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Wyoming could become hub for rare earth mining

The date of: 2023-06-27
viewed: 2
source:Wyoming business report


Rare earth elements (REEs) terbium and dysprosium and their lighter counterparts neodymium and praseodymium are critical elements in our daily lives.
Even if we could pronounce them, we probably wouldn’t give them much thought. But these REEs are necessary for electric vehicle motors, advanced military technology, medical devices and many of the technologies we utilize daily, and they have the potential to change the economic landscape of Wyoming.
Currently, China produces the majority of REEs. The only significant source of these rare metals in the U.S. is in the Mojave Desert in California. That is about to change with the discovery of a relatively large deposit of REEs in Sheridan County at the Brook Mine.
The Brook Mine was an active coal mine owned and operated by Sheridan Wyoming Cola Company since 1914. The property was acquired in 2011 by Ramaco Resources Inc., one of North America’s only exclusive producers of metallurgical coal and operator of three active mining complexes in Central Appalachia. Its subsidiary, Ramaco Carbon, is devoted to the development of carbon technology.
“When we purchased the Brook Mine, our intention was never to mine the coal to be used as a fuel source,” explained Randall Atkins, chairman and CEO of Ramaco Resources. “Our plan is to pioneer more valuable and environmental uses for coal. We call it ‘Coal to Products’ (C2P).”
In his testimony before the U.S. Senate Committee on Energy and Natural Resources, Atkins said, “Coal today is basically thought of as a cheap, controversial, environmentally challenged fuel combusted in power plants. What if we looked at the use of the commodity through an entirely different lens and assumed that ‘coal is too valuable to burn’?”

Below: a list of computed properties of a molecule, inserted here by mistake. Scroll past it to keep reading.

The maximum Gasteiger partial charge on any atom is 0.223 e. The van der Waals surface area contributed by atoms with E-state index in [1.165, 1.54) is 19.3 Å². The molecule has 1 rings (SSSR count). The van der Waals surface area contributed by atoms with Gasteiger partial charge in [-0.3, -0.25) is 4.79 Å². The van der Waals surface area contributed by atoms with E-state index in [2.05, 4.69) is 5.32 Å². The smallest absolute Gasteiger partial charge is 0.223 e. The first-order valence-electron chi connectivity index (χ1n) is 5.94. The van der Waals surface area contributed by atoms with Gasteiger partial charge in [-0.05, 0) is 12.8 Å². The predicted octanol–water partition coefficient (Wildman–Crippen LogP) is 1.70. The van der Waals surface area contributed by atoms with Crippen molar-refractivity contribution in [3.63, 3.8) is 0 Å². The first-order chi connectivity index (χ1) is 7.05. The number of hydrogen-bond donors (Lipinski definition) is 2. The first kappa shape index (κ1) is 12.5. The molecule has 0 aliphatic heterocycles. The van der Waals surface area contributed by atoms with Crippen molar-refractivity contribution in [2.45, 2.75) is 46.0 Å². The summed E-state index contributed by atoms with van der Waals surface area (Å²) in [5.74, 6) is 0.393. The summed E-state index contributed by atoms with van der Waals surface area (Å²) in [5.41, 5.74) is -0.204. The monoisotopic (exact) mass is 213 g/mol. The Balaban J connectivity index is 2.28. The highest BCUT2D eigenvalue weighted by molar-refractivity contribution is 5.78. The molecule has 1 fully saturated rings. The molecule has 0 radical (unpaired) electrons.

Atkins continued, “We think of coal as ‘carbon’ ore. We intend to manufacture high-value products from carbon ore with higher economic value and a lower environmental footprint. We aim to develop a source for the creation of advanced carbon products and materials, in addition to the REEs, including carbon fibers, graphene and graphite.”
Ramaco foresees the C2P technology could result in high-value, high-growth products with a potential $96 billion global market. Included in the six broad carbon uses are carbon fiber, graphene, building products such as composites and roofing tiles, advanced porous carbons and synthetic graphite. These include uses such as conductive links, carbon foam, energy storage in the form of lithium-ion batteries and supercapacitors, and carbon fiber used in the aerospace and automotive industries.
The REEs are listed as the sixth use, but as equally important as the other five.
In the process of evaluating the site for the potential C2P capacity, Ramaco also discovered the REEs. Years of core drilling and working in partnership with the Department of Energy’s National Energy Technology Laboratory and Weir International Inc., revealed a significant deposit of REEs at the Brook Mine.
“What makes this deposit of REEs different from those in China and the Mojave Desert is the placement,” Atkins said. “They are what is known as unconventional.”
Conventional deposits are found in igneous hard rock deposits, Atkins noted. “This makes them both difficult and expensive to mine and process. Whereas the ‘unconventional’ deposits at Brook Mine are at reasonably shallow depths. They are primarily in softer clay and related strata above and below our coal seams,” Atkins said. “This makes them much easier to extract.”
Atkins added the Brook Mine site contains approximately 640,000 to 800,000 tons of in-place 100% total rare earth oxide (TREO) with no cutoff in concentration. Considering the current usage of REEs in the U.S. is approximately 10,000 tons per year, the mine has the potential of meeting the demand for the elements for the next 60 years. This would greatly reduce the United States’ dependency on China.
“Ramaco plans to analyze the appropriate mining, processing and mineral development plan for the REEs, along with a comprehensive economic analysis,” Atkins said.
Included in this analysis will be a socio-economic evaluation of the impact of the mining operation on the Sheridan community, as well as for the state of Wyoming as a whole.
“We recognize that any new mine project, especially one involving emerging technology, is fraught with uncertainty,” Atkins added. “If the feasibility of extracting the REEs proves lucrative, this could establish Wyoming as a potential rare earth hub in the world. It could add a whole new portfolio of minerals to Wyoming’s existing set.”



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